LIVELY GROVE, Ill. — The Prairie State Energy Campus under construction here represents a nearly $4 billion bet that King Coal will remain on his throne in Illinois for many decades to come.
But if Congress passes either of two pending energy/climate bills, both of which set decreasing caps on carbon emissions, then traditional coal-fired power plants like Prairie State would become a dying species, according to the Union of Concerned Scientists.
"It's a huge gamble," said Ron Burke, director of the Union of Concerned Scientists' office in Chicago. "Investing in coal right now is a gamble because carbon-dioxide regulation is coming." Sheri Bilderback, a spokeswoman for Prairie State Generating Co., which is managing the 1,600-megawatt plant, rejected Burke's description of Prairie State as a gamble or poor investment.
"Rather, quite the opposite," she said. "In fact, it is a great investment and necessary bridge of technologies to get us to the next generation."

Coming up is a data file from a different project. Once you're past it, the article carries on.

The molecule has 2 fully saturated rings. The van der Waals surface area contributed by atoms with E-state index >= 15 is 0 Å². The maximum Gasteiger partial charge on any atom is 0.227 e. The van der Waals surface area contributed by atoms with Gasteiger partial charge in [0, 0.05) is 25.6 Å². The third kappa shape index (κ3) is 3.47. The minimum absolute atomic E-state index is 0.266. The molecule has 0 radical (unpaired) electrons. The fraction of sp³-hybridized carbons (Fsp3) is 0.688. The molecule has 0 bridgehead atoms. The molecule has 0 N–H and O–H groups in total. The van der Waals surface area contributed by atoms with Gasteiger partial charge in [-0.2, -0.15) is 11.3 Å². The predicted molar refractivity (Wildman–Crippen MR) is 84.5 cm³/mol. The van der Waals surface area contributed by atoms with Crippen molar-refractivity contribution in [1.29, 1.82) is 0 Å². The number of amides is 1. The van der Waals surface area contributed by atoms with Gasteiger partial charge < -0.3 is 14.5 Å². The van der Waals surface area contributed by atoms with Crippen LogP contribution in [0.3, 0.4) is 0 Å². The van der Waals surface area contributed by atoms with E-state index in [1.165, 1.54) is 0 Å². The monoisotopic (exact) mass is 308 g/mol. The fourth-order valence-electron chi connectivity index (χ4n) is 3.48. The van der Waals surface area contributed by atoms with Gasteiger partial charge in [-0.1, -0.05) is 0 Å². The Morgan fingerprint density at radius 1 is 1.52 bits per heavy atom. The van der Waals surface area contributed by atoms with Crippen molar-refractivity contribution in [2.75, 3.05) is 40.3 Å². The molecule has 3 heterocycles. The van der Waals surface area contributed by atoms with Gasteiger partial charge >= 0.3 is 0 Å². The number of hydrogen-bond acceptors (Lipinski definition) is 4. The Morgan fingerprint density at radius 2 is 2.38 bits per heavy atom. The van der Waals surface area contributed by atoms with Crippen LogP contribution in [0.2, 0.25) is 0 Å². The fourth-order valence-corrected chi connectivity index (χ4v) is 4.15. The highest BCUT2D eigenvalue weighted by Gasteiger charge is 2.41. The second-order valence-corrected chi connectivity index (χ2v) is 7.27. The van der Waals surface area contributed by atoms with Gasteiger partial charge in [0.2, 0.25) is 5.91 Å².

Burke's gloomy assessment of Prairie State's future occurred amid the group's media campaign to win passage of the Democratic-sponsored energy/climate bills in Congress. The organization is touting provisions in both measures that promote greater energy efficiency and renewable, clean energy sources such as solar and wind power.
In this connection, the Union of Concerned Scientists released a nationwide analysis last week that pinpoints the states that spend the most money on imported coal. Entitled "Burning Cash, Burning Coal," the group found that Illinois imported the fourth-most coal in the nation — 37.2 million tons, the bulk of it from Wyoming — and spent the 14th most on net coal imports, or nearly $700 million.
"That's money that's leaving the state and instead could be invested in clean energy, renewable energy," Burke said.
By embracing energy efficiency and renewable power, Illinois residents will create many new jobs, realize big savings on their electric and gas bills and make a big dent the greenhouse gas emissions blamed for global warming, Burke said.
"You're also buying an insurance policy against extreme volatility in the fossil fuel marketplace," he said.
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